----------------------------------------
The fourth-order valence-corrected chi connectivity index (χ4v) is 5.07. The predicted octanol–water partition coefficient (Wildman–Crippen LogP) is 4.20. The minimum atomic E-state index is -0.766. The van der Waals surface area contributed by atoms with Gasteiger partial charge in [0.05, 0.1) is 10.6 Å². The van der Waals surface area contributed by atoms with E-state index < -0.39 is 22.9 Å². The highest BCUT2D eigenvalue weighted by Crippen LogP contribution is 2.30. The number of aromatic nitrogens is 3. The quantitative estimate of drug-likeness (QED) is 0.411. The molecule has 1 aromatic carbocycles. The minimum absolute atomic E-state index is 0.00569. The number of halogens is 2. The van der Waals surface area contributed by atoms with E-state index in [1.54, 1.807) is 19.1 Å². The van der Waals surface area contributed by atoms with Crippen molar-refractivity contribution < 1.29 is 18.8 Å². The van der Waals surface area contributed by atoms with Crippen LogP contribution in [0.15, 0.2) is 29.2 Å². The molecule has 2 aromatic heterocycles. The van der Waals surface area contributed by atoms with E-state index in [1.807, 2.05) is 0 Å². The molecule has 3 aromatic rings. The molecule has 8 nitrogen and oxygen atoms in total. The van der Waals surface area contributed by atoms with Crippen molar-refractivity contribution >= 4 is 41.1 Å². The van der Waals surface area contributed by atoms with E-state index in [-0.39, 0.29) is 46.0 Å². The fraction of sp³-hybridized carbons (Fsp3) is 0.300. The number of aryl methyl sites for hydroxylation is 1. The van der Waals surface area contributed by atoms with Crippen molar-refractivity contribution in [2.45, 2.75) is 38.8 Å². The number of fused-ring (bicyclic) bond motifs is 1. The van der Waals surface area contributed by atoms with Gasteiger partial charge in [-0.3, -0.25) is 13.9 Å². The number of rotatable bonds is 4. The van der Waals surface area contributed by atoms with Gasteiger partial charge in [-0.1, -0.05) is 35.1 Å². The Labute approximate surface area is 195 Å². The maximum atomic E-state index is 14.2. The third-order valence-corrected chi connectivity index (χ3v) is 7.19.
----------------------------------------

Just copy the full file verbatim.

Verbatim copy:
The fourth-order valence-corrected chi connectivity index (χ4v) is 5.07. The predicted octanol–water partition coefficient (Wildman–Crippen LogP) is 4.20. The minimum atomic E-state index is -0.766. The van der Waals surface area contributed by atoms with Gasteiger partial charge in [0.05, 0.1) is 10.6 Å². The van der Waals surface area contributed by atoms with E-state index < -0.39 is 22.9 Å². The highest BCUT2D eigenvalue weighted by Crippen LogP contribution is 2.30. The number of aromatic nitrogens is 3. The quantitative estimate of drug-likeness (QED) is 0.411. The molecule has 1 aromatic carbocycles. The minimum absolute atomic E-state index is 0.00569. The number of halogens is 2. The van der Waals surface area contributed by atoms with E-state index in [1.54, 1.807) is 19.1 Å². The van der Waals surface area contributed by atoms with Crippen molar-refractivity contribution < 1.29 is 18.8 Å². The van der Waals surface area contributed by atoms with Crippen LogP contribution in [0.15, 0.2) is 29.2 Å². The molecule has 2 aromatic heterocycles. The van der Waals surface area contributed by atoms with E-state index in [1.807, 2.05) is 0 Å². The molecule has 3 aromatic rings. The molecule has 8 nitrogen and oxygen atoms in total. The van der Waals surface area contributed by atoms with Crippen molar-refractivity contribution >= 4 is 41.1 Å². The van der Waals surface area contributed by atoms with E-state index in [-0.39, 0.29) is 46.0 Å². The fraction of sp³-hybridized carbons (Fsp3) is 0.300. The number of aryl methyl sites for hydroxylation is 1. The van der Waals surface area contributed by atoms with Crippen molar-refractivity contribution in [2.45, 2.75) is 38.8 Å². The number of fused-ring (bicyclic) bond motifs is 1. The van der Waals surface area contributed by atoms with Gasteiger partial charge in [-0.3, -0.25) is 13.9 Å². The number of rotatable bonds is 4. The van der Waals surface area contributed by atoms with Gasteiger partial charge in [-0.1, -0.05) is 35.1 Å². The Labute approximate surface area is 195 Å². The maximum atomic E-state index is 14.2. The third-order valence-corrected chi connectivity index (χ3v) is 7.19.